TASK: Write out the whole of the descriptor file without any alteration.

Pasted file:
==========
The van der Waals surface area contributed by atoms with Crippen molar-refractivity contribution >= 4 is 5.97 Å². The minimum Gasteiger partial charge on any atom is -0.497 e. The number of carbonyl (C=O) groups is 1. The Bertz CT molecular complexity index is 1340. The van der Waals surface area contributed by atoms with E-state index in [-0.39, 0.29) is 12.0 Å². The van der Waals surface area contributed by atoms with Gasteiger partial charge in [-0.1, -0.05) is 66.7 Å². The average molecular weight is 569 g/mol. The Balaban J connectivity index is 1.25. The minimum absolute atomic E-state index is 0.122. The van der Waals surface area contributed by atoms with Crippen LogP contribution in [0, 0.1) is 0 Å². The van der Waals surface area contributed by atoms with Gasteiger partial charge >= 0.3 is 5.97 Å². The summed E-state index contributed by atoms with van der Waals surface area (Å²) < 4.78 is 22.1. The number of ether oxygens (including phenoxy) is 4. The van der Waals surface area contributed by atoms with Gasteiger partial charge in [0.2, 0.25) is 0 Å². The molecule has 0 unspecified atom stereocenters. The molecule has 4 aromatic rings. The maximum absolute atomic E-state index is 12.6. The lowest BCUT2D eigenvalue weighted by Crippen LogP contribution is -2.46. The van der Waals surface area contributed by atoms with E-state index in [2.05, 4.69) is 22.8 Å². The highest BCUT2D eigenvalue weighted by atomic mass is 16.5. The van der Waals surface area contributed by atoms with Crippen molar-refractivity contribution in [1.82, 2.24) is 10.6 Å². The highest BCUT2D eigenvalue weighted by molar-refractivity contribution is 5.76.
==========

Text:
The van der Waals surface area contributed by atoms with Crippen molar-refractivity contribution >= 4 is 5.97 Å². The minimum Gasteiger partial charge on any atom is -0.497 e. The number of carbonyl (C=O) groups is 1. The Bertz CT molecular complexity index is 1340. The van der Waals surface area contributed by atoms with E-state index in [-0.39, 0.29) is 12.0 Å². The van der Waals surface area contributed by atoms with Gasteiger partial charge in [-0.1, -0.05) is 66.7 Å². The average molecular weight is 569 g/mol. The Balaban J connectivity index is 1.25. The minimum absolute atomic E-state index is 0.122. The van der Waals surface area contributed by atoms with Crippen LogP contribution in [0, 0.1) is 0 Å². The van der Waals surface area contributed by atoms with Gasteiger partial charge >= 0.3 is 5.97 Å². The summed E-state index contributed by atoms with van der Waals surface area (Å²) < 4.78 is 22.1. The number of ether oxygens (including phenoxy) is 4. The van der Waals surface area contributed by atoms with Gasteiger partial charge in [0.2, 0.25) is 0 Å². The molecule has 0 unspecified atom stereocenters. The molecule has 4 aromatic rings. The maximum absolute atomic E-state index is 12.6. The lowest BCUT2D eigenvalue weighted by Crippen LogP contribution is -2.46. The van der Waals surface area contributed by atoms with E-state index in [2.05, 4.69) is 22.8 Å². The highest BCUT2D eigenvalue weighted by atomic mass is 16.5. The van der Waals surface area contributed by atoms with Crippen molar-refractivity contribution in [1.82, 2.24) is 10.6 Å². The highest BCUT2D eigenvalue weighted by molar-refractivity contribution is 5.76.